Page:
Microalgae – a potential biocatalyst for waste remediation with value Addition

Microalgae have the ability to sequester carbon dioxide, and grow in nutrient-rich environments and accumulate nutrients and metals from wastewater contributing for environmental sustainability and carbon neutrality. More recently, utility of microalgae as biocatalyst is garnered much prominence in bioeconomy through sequestration of carbon from both gaseous and aqueous phases in the context of bioenergy, nutraceutical, biomass, pharmaceutical products, etc. It assimilates pollutants into cellular constituents such as lipid, carbohydrate, starch, proteins, etc. thus achieving pollutant reduction in a more environment-friendly way.  The metabolic versatility of microalgae to grow under diverse nutritional modes makes it a potential candidate in bioeconomy domain. The tertiary treatment units using algae is re-gaining the importance and relevance in the context of sustainability. This integration of algae-based biodiesel production from wastewater is considered both economically and environmentally viable, considering the increasing quest for the development of alternate biofuels.

Microalgae based treatment was studied to polish biologically treated pharmaceutical wastewater (COD 4704 mg/l, Nitrates 158 mg/l, Phosphates 99 mg/l, pH 7.87) under mixotrophic mode of operation with both biomass growth phase (BGP) for biomass production and nutrient stress phase (NSP) for lipid production. The microalgae showed COD and nitrates removal of 73% and 62% along with the maximum utilization of phosphates and sulphates with the biomass (algae) productivity of 2.8 g/l at the end of BGP. The observed removal rates and biomass increment suggests effective utilization of carbon/nutrients sources for microalgae growth with simultaneous biological waste remediation. BGP favours the biomass production rather than lipid synthesis this might be due to the activity of cell growth enzymes that facilitates towards growth rather than lipid accumulation. Biomass growth is in proportionate with increment in carbohydrates and  pigments (chlorophyll) which are considered as the indices of carbon assimilation during the process of photosynthesis and respiratory metabolism.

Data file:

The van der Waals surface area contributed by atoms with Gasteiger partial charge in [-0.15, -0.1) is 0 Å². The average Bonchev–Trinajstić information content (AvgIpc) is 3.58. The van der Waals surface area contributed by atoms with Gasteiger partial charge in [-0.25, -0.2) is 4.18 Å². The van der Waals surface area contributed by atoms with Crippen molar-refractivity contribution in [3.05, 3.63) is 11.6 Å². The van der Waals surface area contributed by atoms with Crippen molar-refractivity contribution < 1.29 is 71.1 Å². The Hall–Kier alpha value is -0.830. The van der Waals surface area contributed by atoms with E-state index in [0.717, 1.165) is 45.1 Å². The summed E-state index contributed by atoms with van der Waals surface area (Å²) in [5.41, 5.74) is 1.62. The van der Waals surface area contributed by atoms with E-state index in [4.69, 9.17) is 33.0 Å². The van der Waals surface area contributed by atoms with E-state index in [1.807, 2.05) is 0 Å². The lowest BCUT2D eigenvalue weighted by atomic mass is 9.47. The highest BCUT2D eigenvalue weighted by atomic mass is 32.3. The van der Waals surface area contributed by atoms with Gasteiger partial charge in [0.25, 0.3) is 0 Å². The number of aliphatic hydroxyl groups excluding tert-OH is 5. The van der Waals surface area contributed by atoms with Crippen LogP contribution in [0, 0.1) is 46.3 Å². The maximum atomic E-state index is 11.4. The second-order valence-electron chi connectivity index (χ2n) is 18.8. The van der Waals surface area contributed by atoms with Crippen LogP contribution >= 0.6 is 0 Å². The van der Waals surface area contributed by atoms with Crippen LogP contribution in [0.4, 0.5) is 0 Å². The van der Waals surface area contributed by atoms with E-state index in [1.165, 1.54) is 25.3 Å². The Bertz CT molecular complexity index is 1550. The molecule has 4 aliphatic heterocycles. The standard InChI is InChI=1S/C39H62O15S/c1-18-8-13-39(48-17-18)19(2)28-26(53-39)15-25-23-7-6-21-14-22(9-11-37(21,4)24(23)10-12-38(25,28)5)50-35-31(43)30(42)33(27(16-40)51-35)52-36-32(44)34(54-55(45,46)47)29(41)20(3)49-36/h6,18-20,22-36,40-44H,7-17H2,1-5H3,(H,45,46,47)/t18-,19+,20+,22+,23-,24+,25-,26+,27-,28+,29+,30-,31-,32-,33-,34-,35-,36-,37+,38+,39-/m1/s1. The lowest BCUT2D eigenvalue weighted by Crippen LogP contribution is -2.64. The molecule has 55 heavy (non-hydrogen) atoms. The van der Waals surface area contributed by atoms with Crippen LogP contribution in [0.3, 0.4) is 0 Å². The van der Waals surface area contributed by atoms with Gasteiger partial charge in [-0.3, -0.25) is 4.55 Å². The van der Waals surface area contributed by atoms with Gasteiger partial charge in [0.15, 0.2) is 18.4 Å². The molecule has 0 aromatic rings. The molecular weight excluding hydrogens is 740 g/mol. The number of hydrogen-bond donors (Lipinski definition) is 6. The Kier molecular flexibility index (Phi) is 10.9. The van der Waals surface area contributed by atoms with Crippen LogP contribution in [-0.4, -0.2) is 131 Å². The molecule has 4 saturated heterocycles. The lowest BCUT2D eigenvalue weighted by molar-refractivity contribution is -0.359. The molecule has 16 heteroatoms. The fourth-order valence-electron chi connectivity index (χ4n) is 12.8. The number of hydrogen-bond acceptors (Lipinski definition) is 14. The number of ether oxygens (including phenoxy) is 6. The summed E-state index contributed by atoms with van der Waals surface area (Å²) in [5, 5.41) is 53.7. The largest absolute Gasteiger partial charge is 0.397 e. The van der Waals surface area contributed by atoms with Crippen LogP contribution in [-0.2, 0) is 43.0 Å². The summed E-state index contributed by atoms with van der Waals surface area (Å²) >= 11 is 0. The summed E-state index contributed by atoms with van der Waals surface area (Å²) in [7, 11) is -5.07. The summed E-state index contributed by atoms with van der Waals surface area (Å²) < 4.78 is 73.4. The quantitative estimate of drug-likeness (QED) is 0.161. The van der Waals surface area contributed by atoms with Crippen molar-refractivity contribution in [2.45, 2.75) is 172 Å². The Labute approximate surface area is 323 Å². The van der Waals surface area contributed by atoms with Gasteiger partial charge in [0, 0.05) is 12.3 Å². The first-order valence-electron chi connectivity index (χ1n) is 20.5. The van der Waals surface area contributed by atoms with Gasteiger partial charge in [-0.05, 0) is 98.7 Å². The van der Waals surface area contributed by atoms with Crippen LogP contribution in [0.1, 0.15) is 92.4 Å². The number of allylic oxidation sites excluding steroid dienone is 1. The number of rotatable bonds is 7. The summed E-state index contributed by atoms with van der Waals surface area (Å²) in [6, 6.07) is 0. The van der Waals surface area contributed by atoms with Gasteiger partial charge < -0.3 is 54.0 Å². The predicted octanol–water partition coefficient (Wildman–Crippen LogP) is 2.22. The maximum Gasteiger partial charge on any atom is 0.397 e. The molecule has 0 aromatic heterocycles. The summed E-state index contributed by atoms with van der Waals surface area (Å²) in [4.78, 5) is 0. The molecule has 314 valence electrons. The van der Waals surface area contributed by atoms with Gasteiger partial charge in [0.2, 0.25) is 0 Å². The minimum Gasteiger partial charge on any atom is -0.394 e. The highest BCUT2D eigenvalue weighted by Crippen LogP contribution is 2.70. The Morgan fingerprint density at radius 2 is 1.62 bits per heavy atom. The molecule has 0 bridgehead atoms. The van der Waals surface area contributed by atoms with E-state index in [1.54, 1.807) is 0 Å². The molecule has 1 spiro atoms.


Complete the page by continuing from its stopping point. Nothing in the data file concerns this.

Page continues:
The BGP biomass when subjected to NSP in presence and absence of light showed decrement in biomass, pigment and carbohydrates. Decrement in carbohydrates indicates the conversion of accumulated carbohydrates to lipids or other metabolites. This led to a marked increase in lipid content and caused a decrease in cellular thylakoid membrane content by activating the acyl hydrolase and stimulates the hydrolysis of phospholipids. The nitrogen limitation can also activate the diacylglycerol acyl transferase, which converts acyl-CoA to triacylglycerol (TAG). These changes increase the intracellular content of fatty acid acyl-CoA (Total lipids, 17%; neutral lipids, 6%).

Schematic representation of microalgae cultivation for polishing pharmaceutical wastewater

The lipid produced at the end of BGP and NSP were transesterified to FAME. Fatty acid profile showed the presence of saturated and unsaturated fatty acids with varying ratios. BGP showed medium chain fatty acids (C6:0-C12:0) where NSP showed long chain fatty acids (C13:0-C20:0) including both saturated and unsaturated fatty acids. The fatty acids depicted to have economic importance with antifungal, antimicrobial along with application in health care, medicine, detergent and cosmetic. The presence of palmitic and stearic acid having fuel property was found to be in noticeable fraction of 8.84 and 18% respectively. Monounsaturated fatty acids (MUFA) and polyunsaturated fatty acids (PUFA) also h have wide application as remedy for arthritis, blood pressure, cardiovascular disease, anti-inflammatory agent etc. MUFA and PUFA are also used in the manufacturing of skin care products. The biomass growth and fatty acid profile support the feasibility of integrating microalgae cultivation with advanced biological treatment process in a waste biorefinery approach. Thus the integration process offers multiple benefits to both bioeconomy and environment sector. In this regard microalgae cultivation can be considered as a sustainable route to treat wastewater with simultaneous production of valuable products.

Manupati Hemalatha and S.Venkata Mohan
Bioengineering and Environmental Sciences (BEES), CSIR-Indian Institute of Chemical Technology,
Hyderabad-500 007, India



Microalgae cultivation as tertiary unit operation for treatment of pharmaceutical wastewater associated with lipid production.
Hemalatha M, Venkata Mohan S
Bioresour Technol. 2016 Sep


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